The Network Functions Virtualization (NFV) concept proposes to extend the “Virtualization/Cloud approach” to entire classes of network node functions, by building blocks that may be connected for creating communication services. A virtualized network function may consist of one or more virtual machines running different software and processes, on top of industry-standard servers, switches, and storages, or even cloud computing infrastructure, instead of having custom hardware appliances for each dedicated network function.

Almost any network function can be virtualized, including Network Appliances (firewalls, gateways, Broadband Remote Access Servers, …), Network Services (traffic analysis, network monitoring tools, load balancers and accelerators), as well as Network Applications.

The ability to deploy virtual versions of network functions on standard hardware reduces time-to-market of new services and provides greater scalability (both upward or downward). In addition, being standards-based, it creates an open virtual appliance market, allowing greater innovation and making it easier for new players to enter the networking market.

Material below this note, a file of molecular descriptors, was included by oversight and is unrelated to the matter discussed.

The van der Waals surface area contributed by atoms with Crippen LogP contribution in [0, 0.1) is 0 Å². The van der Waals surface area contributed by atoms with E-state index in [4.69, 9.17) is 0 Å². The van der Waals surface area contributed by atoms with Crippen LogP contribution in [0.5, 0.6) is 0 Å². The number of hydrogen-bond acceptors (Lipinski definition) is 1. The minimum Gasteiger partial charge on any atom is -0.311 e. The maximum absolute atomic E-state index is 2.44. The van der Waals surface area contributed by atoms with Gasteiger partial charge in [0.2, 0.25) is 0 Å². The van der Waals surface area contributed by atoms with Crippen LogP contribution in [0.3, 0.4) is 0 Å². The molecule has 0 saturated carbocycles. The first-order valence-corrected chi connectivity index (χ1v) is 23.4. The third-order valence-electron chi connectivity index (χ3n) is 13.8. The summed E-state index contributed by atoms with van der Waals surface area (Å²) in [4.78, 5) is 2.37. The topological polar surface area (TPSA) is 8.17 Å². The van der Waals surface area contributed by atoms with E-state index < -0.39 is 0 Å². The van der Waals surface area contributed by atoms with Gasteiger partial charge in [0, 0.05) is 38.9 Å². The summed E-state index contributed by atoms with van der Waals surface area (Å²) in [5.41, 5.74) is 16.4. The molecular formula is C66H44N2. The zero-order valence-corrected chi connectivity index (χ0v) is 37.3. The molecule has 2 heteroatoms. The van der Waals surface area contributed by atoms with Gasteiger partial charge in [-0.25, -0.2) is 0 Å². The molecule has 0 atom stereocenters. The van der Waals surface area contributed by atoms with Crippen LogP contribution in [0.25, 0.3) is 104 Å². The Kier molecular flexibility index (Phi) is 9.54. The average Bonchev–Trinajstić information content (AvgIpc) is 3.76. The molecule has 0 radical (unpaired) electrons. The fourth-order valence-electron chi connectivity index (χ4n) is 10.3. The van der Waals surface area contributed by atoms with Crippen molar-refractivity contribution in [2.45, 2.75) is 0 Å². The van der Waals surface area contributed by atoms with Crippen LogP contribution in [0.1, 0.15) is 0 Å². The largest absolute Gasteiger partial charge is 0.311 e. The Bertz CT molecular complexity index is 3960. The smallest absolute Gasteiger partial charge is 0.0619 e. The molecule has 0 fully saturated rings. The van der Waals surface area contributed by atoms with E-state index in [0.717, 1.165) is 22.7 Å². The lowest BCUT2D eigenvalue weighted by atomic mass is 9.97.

Coupling NFV and SDN: a scenario with many synergies

At  a  very  high  level,  NFV  and  SDN  share many characteristics. The  central  idea, for both of them, is the separation  of  hardware  and  software  for network components, with the possibility to leverage independently developed software on top of low-cost industry-standard hardware. Until today, the highest interest in SDN technologies has been shown in Data Centers and Cloud Computing arenas, while Telecom Carriers are driving many of the NFV initiatives.

While either SDN or NFV can be deployed on their own, there are possible synergies in combining them. In the networks of the future, the two technologies will be complementary in addressing different elements of a software-driven evolution: SDN increases network flexibility through holistic management of the network and enables rapid innovation and lowers operating expenses; NFV works to reduce network operator CAPEX & OPEX through reduced equipment costs and makes deployment of new capabilities easier and faster.

Conclusions

Embracing NFV and SDN represents a radical transformation for network operators, as it requires significant changes in the network culture created by decades of procuring & building networks in collaboration with traditional Network Vendor Equipments. Nevertheless, those network operators that will successfully overcome these challenges will find themselves in a far better position than today for competing with OTT and with aggressive new entrants into the network business.

For Network Vendor Equipments, NFV brings advantages but also poses relevant challenges, including  the opportunity/risk of reshaping the entire telecommunication vendors landscape. Vendor players may need to position/re-position their offering in the new NFV ecosystem, and several network vendors are already working in this direction, by combining their traditional proprietary solutions with new NFV- oriented software and hardware.

We may be at the dawn of a new era in the networking industry, and NFV & SDN are the “basic tools” needed to enable this revolution.